Ron­aldo self-in­dulges us once again

New film yet an­other van­ity project, but unau­tho­rised book gives some real insight

Weekend Argus (Saturday Edition) - - SPORT - IAN HER­BERT

WE HAVE seen once be­fore what Cris­tiano Ron­aldo van­ity projects can look like. There was a bizarre ghost­writ­ten book, Mo­ments, pub­lished when his Manch­ester United ca­reer had just taken hold in 2007, the early pages of which are con­sumed by his “fond­ness for ad­ver­tis­ing”, with sto­ries and im­ages from public­ity shoots in Jakarta, In­done­sia.

He told why he en­joyed his first mod­el­ling ex­pe­ri­ence with Pepe Jeans, “be­cause I had to pose side-by-side with a pro­fes­sional model who was used to the cam­eras”. The book, he ex­plained, was, “my im­age, re­flected in the mir­ror of my soul”.

He does not seem to have learnt from ex­pe­ri­ence, to judge by the new film, Ron­aldo, an hour and 42 min­utes of self­ab­sorp­tion de­voted sub­stan­tially to a love-in be­tween CR7 and his agent, Jorge Mendes, of whom the player says, with ut­ter lack of irony: “He is the best; the Cris­tiano Ron­aldo of agents.”

The Span­ish writer and jour­nal­ist Guillem Balagué cer­tainly dodged a bul­let when Mendes with­drew the prom­ise that he and the player would col­lab­o­rate on a new bi­og­ra­phy.

This, Balagué says, was be­cause in his au­tho­rised au­to­bi­og­ra­phy of Lionel Messi, he cited un­named Real Madrid play­ers who claimed Ron­aldo’s nick­name for the Ar­gen­tine was “motherf*****”. Real play­ers who frater­nised with Messi earned the same ti­tle, too. One short para­graph sent Ron­aldo rac­ing on to Face­book to threaten le­gal ac­tion, which never ma­te­ri­alised.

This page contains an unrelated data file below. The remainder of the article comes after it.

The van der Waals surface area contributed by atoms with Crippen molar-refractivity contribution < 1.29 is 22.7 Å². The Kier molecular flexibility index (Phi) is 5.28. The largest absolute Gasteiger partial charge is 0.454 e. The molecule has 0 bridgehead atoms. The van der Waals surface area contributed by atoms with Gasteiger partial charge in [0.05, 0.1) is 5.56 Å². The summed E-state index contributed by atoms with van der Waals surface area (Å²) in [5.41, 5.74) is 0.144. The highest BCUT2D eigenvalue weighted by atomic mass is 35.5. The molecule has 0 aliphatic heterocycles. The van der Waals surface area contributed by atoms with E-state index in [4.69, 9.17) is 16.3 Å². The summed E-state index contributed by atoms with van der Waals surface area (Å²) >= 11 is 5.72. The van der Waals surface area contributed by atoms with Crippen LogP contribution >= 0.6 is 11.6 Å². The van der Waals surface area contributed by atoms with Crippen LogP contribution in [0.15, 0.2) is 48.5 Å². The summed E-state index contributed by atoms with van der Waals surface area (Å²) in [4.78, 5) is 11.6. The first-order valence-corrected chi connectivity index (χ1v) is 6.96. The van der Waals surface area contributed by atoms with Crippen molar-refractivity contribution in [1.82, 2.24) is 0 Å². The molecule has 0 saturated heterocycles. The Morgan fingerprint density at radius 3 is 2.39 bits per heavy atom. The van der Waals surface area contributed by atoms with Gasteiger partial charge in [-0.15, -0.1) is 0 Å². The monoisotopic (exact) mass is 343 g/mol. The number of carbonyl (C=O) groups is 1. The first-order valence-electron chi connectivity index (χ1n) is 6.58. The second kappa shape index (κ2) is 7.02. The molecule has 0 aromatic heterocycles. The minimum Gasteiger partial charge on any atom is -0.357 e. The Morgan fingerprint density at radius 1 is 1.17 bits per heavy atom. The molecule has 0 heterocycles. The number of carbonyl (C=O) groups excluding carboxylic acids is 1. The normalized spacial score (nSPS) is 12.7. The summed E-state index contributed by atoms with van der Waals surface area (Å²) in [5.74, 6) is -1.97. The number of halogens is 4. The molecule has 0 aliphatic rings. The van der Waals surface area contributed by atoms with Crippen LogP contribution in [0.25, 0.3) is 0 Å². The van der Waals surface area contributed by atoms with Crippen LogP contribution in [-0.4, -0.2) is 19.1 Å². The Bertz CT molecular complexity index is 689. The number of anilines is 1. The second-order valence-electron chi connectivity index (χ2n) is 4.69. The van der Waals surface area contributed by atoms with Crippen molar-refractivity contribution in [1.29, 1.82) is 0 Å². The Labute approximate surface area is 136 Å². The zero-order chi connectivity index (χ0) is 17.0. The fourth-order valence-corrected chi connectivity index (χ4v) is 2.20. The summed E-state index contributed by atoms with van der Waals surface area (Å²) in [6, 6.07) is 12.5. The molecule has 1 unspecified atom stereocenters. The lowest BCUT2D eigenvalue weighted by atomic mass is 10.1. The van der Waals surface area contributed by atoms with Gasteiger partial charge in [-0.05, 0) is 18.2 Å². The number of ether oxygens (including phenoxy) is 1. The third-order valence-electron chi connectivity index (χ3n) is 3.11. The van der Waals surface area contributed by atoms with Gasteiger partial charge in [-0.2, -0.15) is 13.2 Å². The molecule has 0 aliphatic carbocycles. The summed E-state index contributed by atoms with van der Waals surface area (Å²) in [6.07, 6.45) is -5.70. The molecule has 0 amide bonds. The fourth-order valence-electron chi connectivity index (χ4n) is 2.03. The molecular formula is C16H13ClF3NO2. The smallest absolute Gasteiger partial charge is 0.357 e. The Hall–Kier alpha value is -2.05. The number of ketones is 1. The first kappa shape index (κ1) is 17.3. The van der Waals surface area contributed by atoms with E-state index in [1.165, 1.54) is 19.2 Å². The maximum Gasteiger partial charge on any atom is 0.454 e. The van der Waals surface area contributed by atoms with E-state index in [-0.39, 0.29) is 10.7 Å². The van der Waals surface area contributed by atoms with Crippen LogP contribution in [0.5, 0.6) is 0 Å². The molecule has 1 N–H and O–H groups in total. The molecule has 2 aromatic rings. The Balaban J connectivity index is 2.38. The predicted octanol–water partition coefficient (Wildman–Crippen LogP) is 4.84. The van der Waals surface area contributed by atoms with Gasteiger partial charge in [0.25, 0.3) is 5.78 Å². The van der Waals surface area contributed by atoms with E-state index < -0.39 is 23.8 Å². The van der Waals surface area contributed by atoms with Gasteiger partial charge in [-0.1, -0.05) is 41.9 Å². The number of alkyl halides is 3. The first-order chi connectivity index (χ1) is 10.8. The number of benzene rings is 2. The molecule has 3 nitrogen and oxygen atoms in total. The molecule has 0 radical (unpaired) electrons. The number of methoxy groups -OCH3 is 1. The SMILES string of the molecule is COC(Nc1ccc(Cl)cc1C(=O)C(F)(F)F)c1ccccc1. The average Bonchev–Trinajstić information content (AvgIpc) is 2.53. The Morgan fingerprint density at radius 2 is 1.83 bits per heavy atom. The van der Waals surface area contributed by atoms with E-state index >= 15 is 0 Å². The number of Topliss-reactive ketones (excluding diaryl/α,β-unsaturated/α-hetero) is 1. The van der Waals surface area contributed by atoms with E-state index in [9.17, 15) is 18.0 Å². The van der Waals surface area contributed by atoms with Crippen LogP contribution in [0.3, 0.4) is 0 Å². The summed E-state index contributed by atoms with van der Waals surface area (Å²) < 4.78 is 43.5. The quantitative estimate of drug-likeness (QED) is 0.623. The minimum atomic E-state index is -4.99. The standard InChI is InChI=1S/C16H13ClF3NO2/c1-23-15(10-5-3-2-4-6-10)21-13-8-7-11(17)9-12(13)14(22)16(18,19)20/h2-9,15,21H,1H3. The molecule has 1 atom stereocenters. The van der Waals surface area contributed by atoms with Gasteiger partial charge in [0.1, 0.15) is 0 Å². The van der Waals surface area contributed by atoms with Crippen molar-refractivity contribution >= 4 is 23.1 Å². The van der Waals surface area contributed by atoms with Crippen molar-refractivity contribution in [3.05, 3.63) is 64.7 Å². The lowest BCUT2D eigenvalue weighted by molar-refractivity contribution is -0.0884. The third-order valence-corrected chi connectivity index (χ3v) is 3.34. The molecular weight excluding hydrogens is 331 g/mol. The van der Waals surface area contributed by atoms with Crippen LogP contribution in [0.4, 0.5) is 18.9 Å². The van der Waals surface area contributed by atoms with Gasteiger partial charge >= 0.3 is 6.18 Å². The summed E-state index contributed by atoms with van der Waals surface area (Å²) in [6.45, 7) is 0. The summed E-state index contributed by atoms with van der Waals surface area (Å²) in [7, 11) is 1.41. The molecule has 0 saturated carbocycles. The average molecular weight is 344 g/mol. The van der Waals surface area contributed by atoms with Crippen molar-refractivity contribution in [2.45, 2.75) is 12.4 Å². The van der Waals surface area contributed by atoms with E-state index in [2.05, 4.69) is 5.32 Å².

Balagué, who won­ders whether the be­lated fury was Ron­aldo drum­ming up sup­port for his Bal­lon d’Or chal­lenge at the time, set off with­out him, and has cer­tainly demon­strated the supreme value of work­ing unau­tho­rised in the world of sport, where col­lab­o­ra­tion gen­er­ally en­tails com­pro­mise.

The mer­its of op­er­at­ing on the in­side or out­side are some­thing Balagué will have dis­cussed yes­ter­day at the Lon­don Sports Writ­ing Fes­ti­val, the four-day event at Lord’s which opened on Thurs­day, and the book cer­tainly makes a case for the lat­ter.

In­stead of such source ma­te­rial as the hys­ter­i­cal girl who breaks a cor­don to reach him at a train­ing ses­sion dur­ing the last World Cup and the school run with Cris­tiano Jnr, which the film pa­rades, we learn in new de­tail the story of Ron­aldo’s de­vel­op­ment at United and are left with the sense that what for­mer as­sis­tant man­ager Mike Phe­lan calls United’s “work­ing-class phi­los­o­phy” is some­thing un­matched in his life since.

Balagué re­lies on what Mendes has told oth­ers to re­late the story of how the 18year-old Ron­aldo met Arse­nal man­ager Arsene Wenger and loved his visit to the Lon­don Col­ney train­ing ground in 2003, only for Arse­nal’s sta­dium con­struc­tion project to leave them a few mil­lion short.

But Peter Kenyon’s £ 12m of­fer for United opened an­other route, of course, and it is the tes­ti­mony of Gary and Phil Neville, Rio Fer­di­nand, Quin­ton For­tune, United fit­ness coach Mike Clegg and kit­man Alec Wylie about the Car­ring­ton days with Ron­aldo which pro­vides the book’s rich­est seam.

The ini­ti­a­tion cer­e­monies in­cluded thump­ing tack­les, with re­minders that he had never played in a World Cup and was merely keep­ing David Beck­ham’s seat warm. Fa­tally, he gave his tor­men­tors a re­ac­tion.

All that, in the days when he was con­signed to what was known as the “cham­pi­onship box” for sec­ond-grade for­eign squad mem­bers, while United’s leg­endary box or rondo train­ing ex­er­cises took place.